How to use CSS3 to animate parts of an image


I'd like to create an image slider with some cool 3d effects, such as this one:

The thing is, while I know how to use CSS3 3D transforms to rotate something, I don't know how to animate "parts" of an image. In the link above, the script seems to somehow "slice" the image into several pieces, and then animate those separately. However, the image was not sliced up beforehand - it is one whole image.

Can anyone recommend any tutorials on how to achieve this effect, or perhaps just give the name of whatever technique was used to do this? Thank you in advance!

Problem courtesy of: Sang Froid


Looking at the plugin source code, I can see it indeed does slice up the image and rotate each part separately. It creates the slices and hides the original just before animating and shows the new original and destroys the slices just after animating.

Here is one way to slice up an image:

for each slice:
  create a new copy of the image
  place the image in a new div
  set the image `position` to `absolute` and `top` to minus the slice beginning
  set the div height to the slice height and `overflow` to `hidden`
  place the div to the correct position
Solution courtesy of: Jan Dvorak


CSS3 animation is all about altering the CSS attributes of a single DOM Node over time. So you can technically not animate parts of an image - or for that matter change attributes of a specific regional area of a DOM element. So what you have to do is actually have multiple DOM elements each representing a single slice.

One way to do the same would be to have a div for each slice with the image set as background. Each div of pre-specified size laid side-by-side would have the background image positioned in such a manner that they would combine to form the whole image.

Now you can animate each such div by using css animations. If you intend to use javascript, then it is not necessary to have the server render all these div elements. In fact creation of the div-s per-slice and setting background positions can be done by javascript.

Discussion courtesy of: lorefnon

Well, the functionality from this plugin is pretty easy:

You have your images in an unordered list. As soon as you trigger the change, the following happens.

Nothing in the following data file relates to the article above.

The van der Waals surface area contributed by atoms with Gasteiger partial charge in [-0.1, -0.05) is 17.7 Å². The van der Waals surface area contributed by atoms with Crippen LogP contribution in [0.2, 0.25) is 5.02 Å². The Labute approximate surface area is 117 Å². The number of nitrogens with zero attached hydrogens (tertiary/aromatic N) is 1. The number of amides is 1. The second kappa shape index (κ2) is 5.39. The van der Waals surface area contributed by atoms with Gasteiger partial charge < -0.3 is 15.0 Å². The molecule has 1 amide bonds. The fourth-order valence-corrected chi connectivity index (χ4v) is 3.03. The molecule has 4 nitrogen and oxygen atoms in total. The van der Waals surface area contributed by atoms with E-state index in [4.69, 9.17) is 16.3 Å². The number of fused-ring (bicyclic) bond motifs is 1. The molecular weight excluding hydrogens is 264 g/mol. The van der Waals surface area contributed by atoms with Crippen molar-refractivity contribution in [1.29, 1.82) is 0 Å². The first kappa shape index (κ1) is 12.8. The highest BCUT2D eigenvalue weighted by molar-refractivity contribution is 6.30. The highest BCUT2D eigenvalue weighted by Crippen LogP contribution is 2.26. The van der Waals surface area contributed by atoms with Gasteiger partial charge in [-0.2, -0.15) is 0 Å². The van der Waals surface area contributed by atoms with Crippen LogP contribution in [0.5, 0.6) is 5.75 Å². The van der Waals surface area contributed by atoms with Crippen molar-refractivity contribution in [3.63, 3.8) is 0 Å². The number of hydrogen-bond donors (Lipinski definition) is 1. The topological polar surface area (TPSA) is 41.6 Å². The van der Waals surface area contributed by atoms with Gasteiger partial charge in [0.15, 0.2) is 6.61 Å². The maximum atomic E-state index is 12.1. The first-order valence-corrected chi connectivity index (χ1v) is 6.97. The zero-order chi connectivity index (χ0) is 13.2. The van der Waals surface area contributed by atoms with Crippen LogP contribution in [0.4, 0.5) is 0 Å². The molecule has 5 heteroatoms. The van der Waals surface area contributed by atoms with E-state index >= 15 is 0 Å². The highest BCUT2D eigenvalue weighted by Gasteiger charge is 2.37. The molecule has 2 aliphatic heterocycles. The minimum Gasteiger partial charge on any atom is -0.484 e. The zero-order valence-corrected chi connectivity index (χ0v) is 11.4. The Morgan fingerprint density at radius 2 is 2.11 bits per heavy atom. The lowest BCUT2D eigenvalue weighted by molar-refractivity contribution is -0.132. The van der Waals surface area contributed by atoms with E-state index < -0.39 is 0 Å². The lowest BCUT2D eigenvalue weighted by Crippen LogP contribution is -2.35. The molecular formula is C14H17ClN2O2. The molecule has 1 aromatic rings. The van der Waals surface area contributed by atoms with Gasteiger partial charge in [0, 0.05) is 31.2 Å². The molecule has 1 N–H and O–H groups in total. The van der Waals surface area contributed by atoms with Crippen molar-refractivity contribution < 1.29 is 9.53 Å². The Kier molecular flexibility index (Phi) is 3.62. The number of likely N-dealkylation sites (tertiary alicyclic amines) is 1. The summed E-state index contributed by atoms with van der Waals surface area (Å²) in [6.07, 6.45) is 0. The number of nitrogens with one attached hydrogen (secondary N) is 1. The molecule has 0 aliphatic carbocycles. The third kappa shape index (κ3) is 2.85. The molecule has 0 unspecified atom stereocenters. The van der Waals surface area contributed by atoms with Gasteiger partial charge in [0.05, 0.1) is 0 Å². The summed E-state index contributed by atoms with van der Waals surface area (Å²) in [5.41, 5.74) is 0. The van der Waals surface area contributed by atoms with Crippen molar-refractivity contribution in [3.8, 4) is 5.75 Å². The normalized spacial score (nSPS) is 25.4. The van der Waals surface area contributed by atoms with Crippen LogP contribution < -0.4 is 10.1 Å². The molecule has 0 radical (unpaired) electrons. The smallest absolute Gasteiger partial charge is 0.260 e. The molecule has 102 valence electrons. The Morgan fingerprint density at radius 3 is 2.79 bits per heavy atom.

A div overlay is being created, containing 5 other divs - the slices.

|    |    |    |    |    |
|    |    |    |    |    |
| 1  | 2  | 3  | 4  | 5  |
|    |    |    |    |    |
|    |    |    |    |    |

These slices contain several divs that form a cubical with the images which you want to transition set as background images (showing only the according part of it).

  Slice 1:  |\  | \
  Image     | \_|__\
  currently | | |  |
  shown   ->| |_|__|
            | / |  /
            |/  | /<- Image to transition to

Now for each of the cubicles a timeout (with slightly different length) is set, using an actual CSS-Transition (180° rotate) to rotate to the new image.

Discussion courtesy of: Christoph

I'm making a spinner and rather than making individual images in Photoshop or wherever I'm setting a radial background gradient over the image with the :before selector

-webkit-radial-gradient(center, ellipse cover, #fff 23%,transparent 27%,transparent 100%)

allowing the center of a duplicate below to show through (not animated), which is positioned by duplicating the img element and setting its position identical to the existing one using Javascript

function spinBadge() {
    hovered = document.querySelector('a:hover img')
    spinner = document.createElement('img');
    spinner.src = hovered.src;
    spinner.className = 'spinner';
    spinner.setAttribute('style','border:0; margin:0; max-width: none; position: absolute; pointer-events: none; left: '+hovered.offsetLeft+'px; top: '+hovered.offsetTop+'px;');
    setTimeout(function(){document.querySelector('.spinner').className = 'spinner wheee'})

There are plenty of ways to 'slice' whole images up by just changing margins etc. and letting parts show through selectively.

SVG images are also nice for animation, and individual sections can be given classes and thus animated with CSS transitions. There's plenty on this site and the likes of CSS-tricks if you give it a Google (this springs to mind).

Discussion courtesy of: Louis Maddox

This recipe can be found in it's original form on Stack Over Flow.